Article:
The robot can boasts a roach like rounded shell and the ability to roll and slip through tiny gaps. Researchers hope that the robot will be used in search and rescue missions in the future.
Chen Li, from the University of California, Berkeley and the lead author of the study said, “The majority of robotics studies have been solving the problem of obstacles by avoiding them, which largely depends on using sensors to map out the environment and algorithms that plan a path to go around obstacles. However, when the terrain becomes densely cluttered, especially as gaps between obstacles become comparable or even smaller than robot size, this approach starts to run into problems as a clear path cannot be mapped.”
The researchers have used high speed cameras to observe the movement of discoid cockroaches through artificial obstacles course containing vertical beams with small spacing. The roaches were fitted with three types of artificial shells to see how this influenced their movements.
The cockroaches without the artificial shell often use a roll maneuver to move through obstacles. With artificial shells that made their body less round, the roaches proved have more trouble moving through obstacles because they were not as capable of performing the roll maneuver. The findings inspired the researchers to create a robot with a similar rounded shell.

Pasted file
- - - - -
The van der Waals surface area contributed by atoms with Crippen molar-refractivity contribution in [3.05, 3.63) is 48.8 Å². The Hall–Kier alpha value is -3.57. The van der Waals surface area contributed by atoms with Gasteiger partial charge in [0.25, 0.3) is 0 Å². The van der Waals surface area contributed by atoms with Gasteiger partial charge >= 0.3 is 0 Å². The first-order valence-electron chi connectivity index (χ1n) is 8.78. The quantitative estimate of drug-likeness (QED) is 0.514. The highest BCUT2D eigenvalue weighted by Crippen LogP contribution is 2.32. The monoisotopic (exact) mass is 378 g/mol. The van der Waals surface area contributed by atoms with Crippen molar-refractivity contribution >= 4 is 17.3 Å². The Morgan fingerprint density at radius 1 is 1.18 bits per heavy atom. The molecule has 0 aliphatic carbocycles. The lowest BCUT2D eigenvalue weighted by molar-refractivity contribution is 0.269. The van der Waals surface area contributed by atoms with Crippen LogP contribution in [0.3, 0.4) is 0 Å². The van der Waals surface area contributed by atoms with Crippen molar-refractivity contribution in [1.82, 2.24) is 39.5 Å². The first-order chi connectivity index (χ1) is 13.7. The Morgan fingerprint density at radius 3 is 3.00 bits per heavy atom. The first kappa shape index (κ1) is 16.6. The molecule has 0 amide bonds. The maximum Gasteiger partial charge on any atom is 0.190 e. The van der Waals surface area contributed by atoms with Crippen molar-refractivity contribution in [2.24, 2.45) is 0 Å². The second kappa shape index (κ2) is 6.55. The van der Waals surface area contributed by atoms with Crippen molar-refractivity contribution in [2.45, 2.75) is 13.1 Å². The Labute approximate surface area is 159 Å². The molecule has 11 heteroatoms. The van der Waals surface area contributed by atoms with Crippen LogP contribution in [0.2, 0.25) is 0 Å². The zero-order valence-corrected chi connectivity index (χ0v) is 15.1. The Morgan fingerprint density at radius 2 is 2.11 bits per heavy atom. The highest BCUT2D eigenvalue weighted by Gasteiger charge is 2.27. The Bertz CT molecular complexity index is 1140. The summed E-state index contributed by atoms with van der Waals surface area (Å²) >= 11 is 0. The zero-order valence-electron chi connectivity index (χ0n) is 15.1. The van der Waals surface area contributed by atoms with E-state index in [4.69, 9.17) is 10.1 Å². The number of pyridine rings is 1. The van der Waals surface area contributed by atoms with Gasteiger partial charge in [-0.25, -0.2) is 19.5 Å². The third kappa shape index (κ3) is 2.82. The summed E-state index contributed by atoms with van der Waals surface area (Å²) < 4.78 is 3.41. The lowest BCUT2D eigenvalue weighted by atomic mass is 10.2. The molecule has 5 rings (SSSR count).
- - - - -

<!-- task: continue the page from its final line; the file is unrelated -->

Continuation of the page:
Li said, “We showed that our robot can traverse grass-like beam obstacles at high probability, without adding any sensory feedback or changes in motor control, thanks to the thin, rounded shell that allows the robot body to roll to reduce terrain resistance. This is a terrestrial analogy of the streamlined shapes that reduce drag on birds, fish, airplanes and submarines as they move in fluids. We call this ‘terradynamic’ streamlining.”
The robot was able to move through the course using the roll maneuver without the need for addition programming.
Li concluded, “There may be other shapes besides the thin, rounded one that are good for other purposes, such as climbing up and over obstacles of other types. Our next steps will be to study a diversity of terrain and animal shapes to discover more terradynamic shapes, and even morphing shapes. These new concepts will enable terrestrial robots to go through various cluttered environments with minimal sensors and simple controls.”